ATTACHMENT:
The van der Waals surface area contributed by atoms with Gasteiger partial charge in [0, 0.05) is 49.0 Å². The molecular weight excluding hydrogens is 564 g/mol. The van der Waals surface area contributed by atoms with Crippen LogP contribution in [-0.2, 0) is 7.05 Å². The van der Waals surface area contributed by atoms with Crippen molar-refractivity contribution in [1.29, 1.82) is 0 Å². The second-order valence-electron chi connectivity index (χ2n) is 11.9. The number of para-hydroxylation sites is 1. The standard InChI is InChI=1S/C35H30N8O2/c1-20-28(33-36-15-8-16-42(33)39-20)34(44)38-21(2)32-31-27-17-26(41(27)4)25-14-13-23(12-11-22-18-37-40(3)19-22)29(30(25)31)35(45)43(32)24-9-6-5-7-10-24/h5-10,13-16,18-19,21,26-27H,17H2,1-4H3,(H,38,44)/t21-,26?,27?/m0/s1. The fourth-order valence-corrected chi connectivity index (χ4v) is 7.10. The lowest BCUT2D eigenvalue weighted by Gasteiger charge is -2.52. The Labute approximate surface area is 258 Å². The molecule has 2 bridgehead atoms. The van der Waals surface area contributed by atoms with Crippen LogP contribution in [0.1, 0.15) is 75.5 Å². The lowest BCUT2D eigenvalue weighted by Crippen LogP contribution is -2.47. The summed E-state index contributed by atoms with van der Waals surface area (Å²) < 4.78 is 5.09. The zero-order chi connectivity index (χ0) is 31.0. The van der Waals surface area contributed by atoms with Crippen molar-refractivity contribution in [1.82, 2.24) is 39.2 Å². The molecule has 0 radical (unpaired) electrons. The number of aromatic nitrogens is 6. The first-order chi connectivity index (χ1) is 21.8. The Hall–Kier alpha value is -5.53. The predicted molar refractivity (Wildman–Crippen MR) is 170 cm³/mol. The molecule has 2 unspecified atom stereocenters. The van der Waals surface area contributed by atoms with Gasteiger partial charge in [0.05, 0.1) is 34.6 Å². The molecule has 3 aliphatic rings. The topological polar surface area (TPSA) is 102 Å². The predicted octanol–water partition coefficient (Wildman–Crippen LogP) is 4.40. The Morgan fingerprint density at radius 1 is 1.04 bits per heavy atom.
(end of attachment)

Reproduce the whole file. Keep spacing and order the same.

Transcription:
The van der Waals surface area contributed by atoms with Gasteiger partial charge in [0, 0.05) is 49.0 Å². The molecular weight excluding hydrogens is 564 g/mol. The van der Waals surface area contributed by atoms with Crippen LogP contribution in [-0.2, 0) is 7.05 Å². The van der Waals surface area contributed by atoms with Crippen molar-refractivity contribution in [1.29, 1.82) is 0 Å². The second-order valence-electron chi connectivity index (χ2n) is 11.9. The number of para-hydroxylation sites is 1. The standard InChI is InChI=1S/C35H30N8O2/c1-20-28(33-36-15-8-16-42(33)39-20)34(44)38-21(2)32-31-27-17-26(41(27)4)25-14-13-23(12-11-22-18-37-40(3)19-22)29(30(25)31)35(45)43(32)24-9-6-5-7-10-24/h5-10,13-16,18-19,21,26-27H,17H2,1-4H3,(H,38,44)/t21-,26?,27?/m0/s1. The fourth-order valence-corrected chi connectivity index (χ4v) is 7.10. The lowest BCUT2D eigenvalue weighted by Gasteiger charge is -2.52. The Labute approximate surface area is 258 Å². The molecule has 2 bridgehead atoms. The van der Waals surface area contributed by atoms with Crippen LogP contribution in [0.1, 0.15) is 75.5 Å². The lowest BCUT2D eigenvalue weighted by Crippen LogP contribution is -2.47. The summed E-state index contributed by atoms with van der Waals surface area (Å²) < 4.78 is 5.09. The zero-order chi connectivity index (χ0) is 31.0. The van der Waals surface area contributed by atoms with Crippen molar-refractivity contribution in [1.82, 2.24) is 39.2 Å². The molecule has 0 radical (unpaired) electrons. The number of aromatic nitrogens is 6. The first-order chi connectivity index (χ1) is 21.8. The Hall–Kier alpha value is -5.53. The predicted molar refractivity (Wildman–Crippen MR) is 170 cm³/mol. The molecule has 2 unspecified atom stereocenters. The van der Waals surface area contributed by atoms with Gasteiger partial charge in [0.05, 0.1) is 34.6 Å². The molecule has 3 aliphatic rings. The topological polar surface area (TPSA) is 102 Å². The predicted octanol–water partition coefficient (Wildman–Crippen LogP) is 4.40. The Morgan fingerprint density at radius 1 is 1.04 bits per heavy atom.